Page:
The Constantine Strategy in the Benedict Option!” by John Mark Reynolds | Eidos March 12, 2017

John Mark Reynolds, president of The Saint Constantine School and senior fellow in the humanities at The King’s College, declares that The Benedict Option may be the most important book for Christians in this decade:

Until the muddle or the collapse of this version of America  is settled, the sensible person builds an alternative culture. Rod Dreher thinks we may be at one of those points in the West of the world and argues what needs to be done. Traditional Christianity is hard to live in a decadent America and harder still to live where Daesh is torturing Christians.

and in the list of top Christian thinkers in the post below Reynolds declares “The Benedict Option is not a way, but the only way forward for Christians who wish to be more than nominal in their faith.”

Top Christian Thinkers Reflect on the ‘Benedict Option’ ” by John Stonestreet | Breakpoint

Breakpoint hosts the thoughts of top Christian thinkers on Dreher’s book:

Rod Dreher’s “The Benedict Option” is one of the most anticipated and talked-about Christian books in recent memory. How do Christians carry on and live out the faith in this “new Dark Age,” as Dreher puts it? We’ve asked leading Christian writers and thinkers to share their thoughts on “The Benedict Option.”

Bruce Ashford, Joshua Chatraw, Greg Forster, Michael Francisco, Tom Gilson, Mollie Ziegler Hemingway, Peter Leithart, Gerald McDermott, Karen Swallow Prior, John Mark N. Reynolds, Roberto Rivera, John Stonestreet, Glenn Sunshine, Andrew Walker, and Trevin Wax.

The Benedict Option and the Way of Exchange” by Alan Jacobs | First Things March 20, 2017

It would be a mistake, as Alan Jacobs at First Things and distinguished professor of the humanities at Baylor University states, to assume that Dreher’s Benedict Option is pessimistic, despairing, or hopeless:

Therefore, to argue, as many have, that the argument Rod Dreher makes in The Benedict Option is despairing, and hopeless, and a failure to trust in the Lord Jesus, is a category error. It takes a set of sociological and historical judgments and treats them as though they were metaphysical assertions. Anyone in Roman Cappadocia who had said that the culture Basil and his colleagues had built was not bound to last until the Lord returns would not have been deficient in Christian hope. Rather, he or she would have been offering a useful reminder of the vagaries of history, to which even the most faithful Christians are subject. Dreher’s argument in The Benedict Option may be wrong, but if so, it is wrong historically and prudentially, not metaphysically.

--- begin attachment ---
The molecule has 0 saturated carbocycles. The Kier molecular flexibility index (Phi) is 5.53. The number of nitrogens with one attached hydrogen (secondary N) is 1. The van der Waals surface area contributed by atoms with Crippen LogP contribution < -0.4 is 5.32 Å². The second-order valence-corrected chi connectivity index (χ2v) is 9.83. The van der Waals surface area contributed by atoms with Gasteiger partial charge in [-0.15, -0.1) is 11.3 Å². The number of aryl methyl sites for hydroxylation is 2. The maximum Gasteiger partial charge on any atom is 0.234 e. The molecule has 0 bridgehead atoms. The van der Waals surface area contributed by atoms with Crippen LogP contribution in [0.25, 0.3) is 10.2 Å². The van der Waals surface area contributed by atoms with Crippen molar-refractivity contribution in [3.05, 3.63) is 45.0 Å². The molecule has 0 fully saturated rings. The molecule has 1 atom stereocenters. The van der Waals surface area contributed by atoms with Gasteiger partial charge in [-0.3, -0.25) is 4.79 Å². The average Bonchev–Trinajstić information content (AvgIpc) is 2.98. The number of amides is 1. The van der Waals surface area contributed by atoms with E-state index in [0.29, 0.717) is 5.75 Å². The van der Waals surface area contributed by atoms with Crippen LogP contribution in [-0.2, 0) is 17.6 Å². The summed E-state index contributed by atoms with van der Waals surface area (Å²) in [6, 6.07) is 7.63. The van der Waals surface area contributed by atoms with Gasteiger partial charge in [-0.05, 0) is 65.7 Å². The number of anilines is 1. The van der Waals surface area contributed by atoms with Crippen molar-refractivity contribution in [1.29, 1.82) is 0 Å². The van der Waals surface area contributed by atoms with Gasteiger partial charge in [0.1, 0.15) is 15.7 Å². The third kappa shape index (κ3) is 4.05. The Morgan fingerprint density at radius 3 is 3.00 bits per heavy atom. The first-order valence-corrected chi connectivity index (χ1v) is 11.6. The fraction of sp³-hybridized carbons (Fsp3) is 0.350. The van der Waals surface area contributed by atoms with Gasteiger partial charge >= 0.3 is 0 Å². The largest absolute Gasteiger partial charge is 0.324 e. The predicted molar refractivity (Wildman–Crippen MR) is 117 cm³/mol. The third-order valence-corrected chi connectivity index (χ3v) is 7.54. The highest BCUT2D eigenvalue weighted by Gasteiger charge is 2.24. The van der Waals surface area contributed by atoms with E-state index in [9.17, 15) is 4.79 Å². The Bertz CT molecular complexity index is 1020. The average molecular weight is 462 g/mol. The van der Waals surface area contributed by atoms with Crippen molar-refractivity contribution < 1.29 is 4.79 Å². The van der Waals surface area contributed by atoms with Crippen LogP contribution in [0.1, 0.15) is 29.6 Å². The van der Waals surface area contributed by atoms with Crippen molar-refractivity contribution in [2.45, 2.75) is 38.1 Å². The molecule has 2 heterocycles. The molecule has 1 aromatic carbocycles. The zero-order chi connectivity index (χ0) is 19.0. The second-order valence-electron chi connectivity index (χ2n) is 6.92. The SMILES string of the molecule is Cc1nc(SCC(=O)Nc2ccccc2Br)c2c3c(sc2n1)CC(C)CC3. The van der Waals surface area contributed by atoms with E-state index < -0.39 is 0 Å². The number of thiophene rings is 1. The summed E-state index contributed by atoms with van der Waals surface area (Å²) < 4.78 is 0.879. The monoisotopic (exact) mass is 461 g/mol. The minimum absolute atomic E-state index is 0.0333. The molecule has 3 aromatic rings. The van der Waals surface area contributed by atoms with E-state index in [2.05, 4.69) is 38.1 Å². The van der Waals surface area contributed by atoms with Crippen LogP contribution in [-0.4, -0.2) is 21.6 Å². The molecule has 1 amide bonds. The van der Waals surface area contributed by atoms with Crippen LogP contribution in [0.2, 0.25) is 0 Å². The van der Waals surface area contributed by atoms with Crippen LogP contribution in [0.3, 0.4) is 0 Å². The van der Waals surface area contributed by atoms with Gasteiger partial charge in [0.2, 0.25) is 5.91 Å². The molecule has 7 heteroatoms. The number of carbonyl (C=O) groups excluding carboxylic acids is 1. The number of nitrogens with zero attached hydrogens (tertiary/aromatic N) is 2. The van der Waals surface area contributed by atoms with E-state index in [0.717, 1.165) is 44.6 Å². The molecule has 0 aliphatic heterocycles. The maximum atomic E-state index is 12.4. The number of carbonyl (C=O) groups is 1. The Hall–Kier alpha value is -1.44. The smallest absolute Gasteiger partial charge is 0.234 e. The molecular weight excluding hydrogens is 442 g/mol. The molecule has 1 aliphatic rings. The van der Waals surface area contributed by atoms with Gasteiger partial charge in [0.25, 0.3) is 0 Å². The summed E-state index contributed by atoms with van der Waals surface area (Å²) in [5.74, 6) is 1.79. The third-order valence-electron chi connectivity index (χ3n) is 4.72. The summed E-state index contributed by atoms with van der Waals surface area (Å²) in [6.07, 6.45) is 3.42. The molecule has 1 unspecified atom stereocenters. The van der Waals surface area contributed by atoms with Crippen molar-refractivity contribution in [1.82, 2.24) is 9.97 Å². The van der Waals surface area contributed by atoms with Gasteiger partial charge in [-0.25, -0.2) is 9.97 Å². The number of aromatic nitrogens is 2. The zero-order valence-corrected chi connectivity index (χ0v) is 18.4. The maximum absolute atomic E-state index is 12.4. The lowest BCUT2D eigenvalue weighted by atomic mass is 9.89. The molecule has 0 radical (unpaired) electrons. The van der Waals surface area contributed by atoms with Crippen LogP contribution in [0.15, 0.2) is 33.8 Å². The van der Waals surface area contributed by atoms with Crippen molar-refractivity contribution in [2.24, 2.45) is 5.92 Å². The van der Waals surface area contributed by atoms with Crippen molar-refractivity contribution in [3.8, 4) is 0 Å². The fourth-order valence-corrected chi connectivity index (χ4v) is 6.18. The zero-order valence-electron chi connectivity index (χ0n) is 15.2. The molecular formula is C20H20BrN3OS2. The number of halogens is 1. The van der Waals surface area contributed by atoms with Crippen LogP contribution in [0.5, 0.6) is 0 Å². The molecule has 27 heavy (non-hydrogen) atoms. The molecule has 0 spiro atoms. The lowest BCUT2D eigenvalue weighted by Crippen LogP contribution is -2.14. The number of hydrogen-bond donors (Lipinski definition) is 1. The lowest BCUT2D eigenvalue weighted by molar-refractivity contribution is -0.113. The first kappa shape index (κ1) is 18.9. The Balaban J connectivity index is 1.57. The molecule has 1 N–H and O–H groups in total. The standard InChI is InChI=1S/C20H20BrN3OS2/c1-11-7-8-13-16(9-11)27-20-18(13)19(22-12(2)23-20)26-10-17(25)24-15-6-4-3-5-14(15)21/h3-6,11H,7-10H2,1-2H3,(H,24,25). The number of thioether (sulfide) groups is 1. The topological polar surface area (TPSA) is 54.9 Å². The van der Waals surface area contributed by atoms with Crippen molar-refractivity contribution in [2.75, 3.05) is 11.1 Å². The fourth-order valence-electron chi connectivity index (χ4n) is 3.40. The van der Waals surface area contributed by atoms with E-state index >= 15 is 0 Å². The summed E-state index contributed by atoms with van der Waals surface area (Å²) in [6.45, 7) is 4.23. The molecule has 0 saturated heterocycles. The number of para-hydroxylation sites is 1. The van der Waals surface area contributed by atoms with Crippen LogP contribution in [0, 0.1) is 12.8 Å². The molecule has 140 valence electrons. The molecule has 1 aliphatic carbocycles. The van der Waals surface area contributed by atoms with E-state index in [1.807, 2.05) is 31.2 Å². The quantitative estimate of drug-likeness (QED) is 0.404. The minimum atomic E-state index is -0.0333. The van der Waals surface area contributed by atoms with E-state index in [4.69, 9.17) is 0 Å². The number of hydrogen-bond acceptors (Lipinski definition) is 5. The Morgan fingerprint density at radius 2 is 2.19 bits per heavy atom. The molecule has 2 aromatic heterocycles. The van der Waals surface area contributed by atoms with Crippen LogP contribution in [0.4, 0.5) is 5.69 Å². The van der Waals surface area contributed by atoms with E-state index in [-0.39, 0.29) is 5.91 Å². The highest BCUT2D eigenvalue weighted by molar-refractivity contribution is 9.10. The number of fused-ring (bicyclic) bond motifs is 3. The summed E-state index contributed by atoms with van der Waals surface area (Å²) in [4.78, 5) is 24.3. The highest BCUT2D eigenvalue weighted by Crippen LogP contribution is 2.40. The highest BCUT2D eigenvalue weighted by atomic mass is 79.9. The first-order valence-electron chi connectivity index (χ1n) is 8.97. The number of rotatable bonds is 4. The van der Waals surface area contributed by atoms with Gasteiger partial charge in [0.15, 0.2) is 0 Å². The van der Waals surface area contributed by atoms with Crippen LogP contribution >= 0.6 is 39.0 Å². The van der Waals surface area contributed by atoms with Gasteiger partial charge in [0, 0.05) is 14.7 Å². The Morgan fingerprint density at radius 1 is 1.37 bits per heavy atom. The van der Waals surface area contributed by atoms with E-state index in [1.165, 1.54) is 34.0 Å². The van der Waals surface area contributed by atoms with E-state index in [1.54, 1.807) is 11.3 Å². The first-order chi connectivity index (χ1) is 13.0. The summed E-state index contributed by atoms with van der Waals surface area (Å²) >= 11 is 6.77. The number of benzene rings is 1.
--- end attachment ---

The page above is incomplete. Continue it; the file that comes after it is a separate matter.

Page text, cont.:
“The Benedict Option or the Constantine Project?” (Two part series) by David Kern | Circe Institute

Part 1, Part 2

Kern, the director of our multimedia initiatives for the Circe Institute (an acronym for the Center for Independent Research on Classical Education), hosts a skype call between Rod Dreher and John Mark Reynolds.  While the title sets the two positions as opposed to each other, in reality the discussion results in a much agreed upon strategy between Dreher and Reynolds. It is a 2 parts series

Other Articles and Responses to the Benedict Option:

Rod Dreher’s Benedict Option: Why I Have Mixed Feelings” by Michael Brown | Christian Post March 18, 2017

If Politics Can’t Save Us, What Will?” by Collin Hanson | The Gospel Coalition March 13k 2017

Why We Need the Benedict Option and How It Doesn’t Have to Return to Fundamentalism” by Heather Walker Peterson | Patheos March 9, 2017

9 Most Intelligent Takes on Rod Dreher’s ‘The Benedict Option’ ” | Intercollegiate Review Spring 2017

I come across these “objections” repeatedly online, in conversation, in debates, talk shows, and the like.  These are such silly objections against the existence of God that it is ludicrous that an answer has to be brought up.  But, since they keep appearing and reappearing, they must be dealt with.  In the interest of being fair, as well as over compensating, I double with a list of four silly arguments Christians should avoid which are graciously provided by Dr. Douglas Groothius at the bottom of this post.

1. “Believing in God is like believing in a flying spaghetti monster”

This is a real objection one can find online, and it is as silly as it sounds.  There is even a church dedicated to this objection (more of a parody than to be taken seriously) which is also called Pastafarianism.  It is a common meme found online as is seen from the “inspirational” poster here.  It has even been manufactured for car decals.  The Flying Spaghetti monster argument is meant to parody belief in God by showing that since there is no evidence for a Flying Spaghetti monster, you shouldn’t believe in the Flying Spaghetti Monster.  Likewise, since there is no evidence for a God, you shouldn’t believe in God.

Greg Koukl of Stand to Reason responds to this silly objecton: